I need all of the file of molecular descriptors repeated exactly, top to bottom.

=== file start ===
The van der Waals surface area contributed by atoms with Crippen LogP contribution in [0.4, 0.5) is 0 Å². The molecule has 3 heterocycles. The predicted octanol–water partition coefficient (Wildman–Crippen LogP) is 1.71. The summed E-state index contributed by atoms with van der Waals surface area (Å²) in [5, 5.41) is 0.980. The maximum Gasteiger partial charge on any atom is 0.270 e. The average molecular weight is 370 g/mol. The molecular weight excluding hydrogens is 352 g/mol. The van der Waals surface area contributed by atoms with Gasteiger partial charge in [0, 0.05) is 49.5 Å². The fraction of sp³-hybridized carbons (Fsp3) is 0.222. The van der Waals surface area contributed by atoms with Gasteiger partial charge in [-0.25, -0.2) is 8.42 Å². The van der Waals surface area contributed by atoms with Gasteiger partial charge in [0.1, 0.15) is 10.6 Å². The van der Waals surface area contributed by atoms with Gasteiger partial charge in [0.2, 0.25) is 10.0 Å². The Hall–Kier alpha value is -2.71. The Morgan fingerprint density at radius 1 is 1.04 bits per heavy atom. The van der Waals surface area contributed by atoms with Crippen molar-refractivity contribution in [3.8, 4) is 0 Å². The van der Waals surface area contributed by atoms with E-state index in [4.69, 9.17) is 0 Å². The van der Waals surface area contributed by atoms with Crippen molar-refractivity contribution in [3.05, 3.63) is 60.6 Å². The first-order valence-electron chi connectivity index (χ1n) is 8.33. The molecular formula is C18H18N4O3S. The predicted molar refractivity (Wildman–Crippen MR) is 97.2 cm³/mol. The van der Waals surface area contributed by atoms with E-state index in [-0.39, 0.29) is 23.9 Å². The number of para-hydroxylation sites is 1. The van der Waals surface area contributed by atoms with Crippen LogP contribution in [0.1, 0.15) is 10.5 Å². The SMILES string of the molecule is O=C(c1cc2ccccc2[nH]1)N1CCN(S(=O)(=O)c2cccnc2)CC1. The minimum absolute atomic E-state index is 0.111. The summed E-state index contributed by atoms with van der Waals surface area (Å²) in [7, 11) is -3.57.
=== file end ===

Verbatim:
The van der Waals surface area contributed by atoms with Crippen LogP contribution in [0.4, 0.5) is 0 Å². The molecule has 3 heterocycles. The predicted octanol–water partition coefficient (Wildman–Crippen LogP) is 1.71. The summed E-state index contributed by atoms with van der Waals surface area (Å²) in [5, 5.41) is 0.980. The maximum Gasteiger partial charge on any atom is 0.270 e. The average molecular weight is 370 g/mol. The molecular weight excluding hydrogens is 352 g/mol. The van der Waals surface area contributed by atoms with Gasteiger partial charge in [0, 0.05) is 49.5 Å². The fraction of sp³-hybridized carbons (Fsp3) is 0.222. The van der Waals surface area contributed by atoms with Gasteiger partial charge in [-0.25, -0.2) is 8.42 Å². The van der Waals surface area contributed by atoms with Gasteiger partial charge in [0.1, 0.15) is 10.6 Å². The van der Waals surface area contributed by atoms with Gasteiger partial charge in [0.2, 0.25) is 10.0 Å². The Hall–Kier alpha value is -2.71. The Morgan fingerprint density at radius 1 is 1.04 bits per heavy atom. The van der Waals surface area contributed by atoms with Crippen molar-refractivity contribution in [3.8, 4) is 0 Å². The van der Waals surface area contributed by atoms with E-state index in [4.69, 9.17) is 0 Å². The van der Waals surface area contributed by atoms with Crippen molar-refractivity contribution in [3.05, 3.63) is 60.6 Å². The first-order valence-electron chi connectivity index (χ1n) is 8.33. The molecular formula is C18H18N4O3S. The predicted molar refractivity (Wildman–Crippen MR) is 97.2 cm³/mol. The van der Waals surface area contributed by atoms with E-state index in [-0.39, 0.29) is 23.9 Å². The number of para-hydroxylation sites is 1. The van der Waals surface area contributed by atoms with Crippen LogP contribution in [0.1, 0.15) is 10.5 Å². The SMILES string of the molecule is O=C(c1cc2ccccc2[nH]1)N1CCN(S(=O)(=O)c2cccnc2)CC1. The minimum absolute atomic E-state index is 0.111. The summed E-state index contributed by atoms with van der Waals surface area (Å²) in [7, 11) is -3.57.